There was a time not so long ago in Detroit when the mere mention of Scrummage made the CCS kids and downtown trendspotters go a little gaga in their fancypants. Scrummage was a place (a space in Eastern Market, specifically) as well as a collective aesthetic (Hey! Look what fun and art we can make out of nothing! And such bright colors! And it's all homemade! ) and, finally, a band — or, really, several bands (Lenny Stoofy, Benny Stoofy and Lord Scrummage, among various others). Then they moved out of Eastern Market to an abandoned toy factory on the east side, and things were never quite the same. Eventually, it seemed the Scrummage "moment" had passed. So it's with a good deal of curiosity that this writer downloaded this record from the netz.
The Scrummage crew always had a psychedelic soul and a penchant for "folk" — even if that's loosely defined by making music with whatever's at hand. And From the Future is a generally ADD-addled statement of purpose encompassing those two forms along with a healthy dose of DIY beatmaking, and some truly fresh-sounding synth experiments (see the wonderful album closer, "Happy Now"). The mix succeeds in subtle ways and sometimes stumbles in predictable ones.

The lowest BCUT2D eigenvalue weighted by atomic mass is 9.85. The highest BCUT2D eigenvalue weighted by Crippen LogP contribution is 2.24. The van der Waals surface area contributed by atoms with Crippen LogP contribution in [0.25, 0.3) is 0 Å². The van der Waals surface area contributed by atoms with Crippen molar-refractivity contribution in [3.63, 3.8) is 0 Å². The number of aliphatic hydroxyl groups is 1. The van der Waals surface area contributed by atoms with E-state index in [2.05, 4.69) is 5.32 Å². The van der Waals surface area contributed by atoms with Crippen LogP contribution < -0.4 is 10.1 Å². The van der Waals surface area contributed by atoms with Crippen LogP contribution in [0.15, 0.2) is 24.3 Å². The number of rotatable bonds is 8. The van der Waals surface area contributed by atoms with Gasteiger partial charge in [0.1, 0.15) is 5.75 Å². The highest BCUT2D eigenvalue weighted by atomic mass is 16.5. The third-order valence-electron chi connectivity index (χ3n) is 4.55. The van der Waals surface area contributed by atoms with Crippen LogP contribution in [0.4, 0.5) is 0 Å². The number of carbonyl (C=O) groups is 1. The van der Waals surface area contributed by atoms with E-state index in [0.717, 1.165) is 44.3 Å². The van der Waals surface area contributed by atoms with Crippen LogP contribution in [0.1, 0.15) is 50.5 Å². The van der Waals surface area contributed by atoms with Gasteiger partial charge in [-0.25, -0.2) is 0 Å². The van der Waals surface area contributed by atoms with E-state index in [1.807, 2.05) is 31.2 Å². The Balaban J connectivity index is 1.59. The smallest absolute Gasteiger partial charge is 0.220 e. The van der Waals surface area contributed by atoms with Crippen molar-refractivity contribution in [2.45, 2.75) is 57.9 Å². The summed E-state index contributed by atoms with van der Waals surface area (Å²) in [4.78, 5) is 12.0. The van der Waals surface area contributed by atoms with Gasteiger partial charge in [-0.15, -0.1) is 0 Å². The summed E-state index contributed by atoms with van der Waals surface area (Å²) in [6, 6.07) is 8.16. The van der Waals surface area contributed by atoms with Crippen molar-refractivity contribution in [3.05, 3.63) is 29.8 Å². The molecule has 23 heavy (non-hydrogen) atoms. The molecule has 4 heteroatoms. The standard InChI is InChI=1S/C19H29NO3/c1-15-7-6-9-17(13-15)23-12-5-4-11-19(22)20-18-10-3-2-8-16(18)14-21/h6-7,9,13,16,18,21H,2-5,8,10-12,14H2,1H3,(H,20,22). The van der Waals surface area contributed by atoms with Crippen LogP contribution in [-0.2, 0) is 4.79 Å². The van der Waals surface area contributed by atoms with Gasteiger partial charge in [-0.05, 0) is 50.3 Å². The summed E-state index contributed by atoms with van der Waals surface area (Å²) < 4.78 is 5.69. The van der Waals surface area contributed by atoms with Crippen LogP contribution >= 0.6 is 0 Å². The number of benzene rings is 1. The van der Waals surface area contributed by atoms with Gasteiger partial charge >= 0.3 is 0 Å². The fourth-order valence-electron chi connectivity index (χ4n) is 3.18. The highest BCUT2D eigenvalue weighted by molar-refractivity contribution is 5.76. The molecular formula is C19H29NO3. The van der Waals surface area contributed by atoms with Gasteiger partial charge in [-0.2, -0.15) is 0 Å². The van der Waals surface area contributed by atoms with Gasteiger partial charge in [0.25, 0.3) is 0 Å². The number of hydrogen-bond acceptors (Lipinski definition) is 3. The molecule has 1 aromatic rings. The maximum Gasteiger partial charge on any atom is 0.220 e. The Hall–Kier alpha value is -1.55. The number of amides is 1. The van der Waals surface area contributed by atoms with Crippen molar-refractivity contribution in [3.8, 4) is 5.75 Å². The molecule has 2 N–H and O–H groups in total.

Can you take these tracks as freak-folk club mixes for jams that were never heard in any club? Sure. And songs like "Dead Dogs" marry a Scrummagesque shimmer, glimmer and oddball-buzz-hum to the kind of pleasantly bouncy disco bloops and keyboard lines that have been filling up 12-inch singles for 30 years. The result is a kind of homemade Anglo-stoner take on a Flaming Lips comedown. The slight-but-whole "Funeral London," meanwhile, builds with swirly psych to a chiming, charming drum machine finish. And that's not a bad thing.
But for every gem like "Dead Dogs" there's one like "Knife Hits" that's just fucking infuriating at five minutes and packed full of a bazillion notions — perhaps a half-bazillion of them really sounding like "fun." But the musicians, alas, either don't have the confidence or attention span to figure out how to make it all work. Whatevs. These guys are obviously just in it for the huge bucks to be made by touring basements, back rooms, warehouses and flop spots. So who are we to rain on their parade if they put together an hour-long mix tape of the most awesome sounds they can coax from their cheap equipment, stringing it together via a master-matrix mixological cut-and-paste method that has more to do with shits 'n' giggles than chin-scratching and tongue-waggling? Take this example: Just when you're lulled into a trance a couple minutes into "Captain Rat," with its bleary Glass Records-esque overcast Sunday comedown, the Scrummagers then cut in with a truly buoyant second wind of dance floor-aping and -mocking beats. Bastards! Or perhaps that should read: "Thank you!" There's still every chance that if these guys focus their laser beams all in the same direction at the same time, they could blow some shit wide-open.